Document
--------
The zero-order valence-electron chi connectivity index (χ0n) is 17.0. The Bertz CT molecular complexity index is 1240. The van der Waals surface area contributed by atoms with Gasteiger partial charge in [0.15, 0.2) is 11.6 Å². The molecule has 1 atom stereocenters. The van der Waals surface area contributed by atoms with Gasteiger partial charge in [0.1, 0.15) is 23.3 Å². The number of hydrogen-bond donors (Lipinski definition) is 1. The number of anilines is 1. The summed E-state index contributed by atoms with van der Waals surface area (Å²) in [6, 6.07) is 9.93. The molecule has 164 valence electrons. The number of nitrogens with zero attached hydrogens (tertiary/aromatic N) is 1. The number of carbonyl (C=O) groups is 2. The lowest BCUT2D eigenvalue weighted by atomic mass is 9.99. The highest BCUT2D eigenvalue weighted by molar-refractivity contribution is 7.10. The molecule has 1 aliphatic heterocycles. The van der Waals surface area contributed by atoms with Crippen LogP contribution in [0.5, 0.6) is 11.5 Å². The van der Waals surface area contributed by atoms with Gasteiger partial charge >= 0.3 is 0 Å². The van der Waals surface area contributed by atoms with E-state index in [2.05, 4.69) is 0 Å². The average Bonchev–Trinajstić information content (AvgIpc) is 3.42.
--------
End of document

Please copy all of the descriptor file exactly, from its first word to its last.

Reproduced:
The zero-order valence-electron chi connectivity index (χ0n) is 17.0. The Bertz CT molecular complexity index is 1240. The van der Waals surface area contributed by atoms with Gasteiger partial charge in [0.15, 0.2) is 11.6 Å². The molecule has 1 atom stereocenters. The van der Waals surface area contributed by atoms with Gasteiger partial charge in [0.1, 0.15) is 23.3 Å². The number of hydrogen-bond donors (Lipinski definition) is 1. The number of anilines is 1. The summed E-state index contributed by atoms with van der Waals surface area (Å²) in [6, 6.07) is 9.93. The molecule has 164 valence electrons. The number of nitrogens with zero attached hydrogens (tertiary/aromatic N) is 1. The number of carbonyl (C=O) groups is 2. The lowest BCUT2D eigenvalue weighted by atomic mass is 9.99. The highest BCUT2D eigenvalue weighted by molar-refractivity contribution is 7.10. The molecule has 1 aliphatic heterocycles. The van der Waals surface area contributed by atoms with Crippen LogP contribution in [0.5, 0.6) is 11.5 Å². The van der Waals surface area contributed by atoms with Gasteiger partial charge >= 0.3 is 0 Å². The van der Waals surface area contributed by atoms with E-state index in [2.05, 4.69) is 0 Å². The average Bonchev–Trinajstić information content (AvgIpc) is 3.42.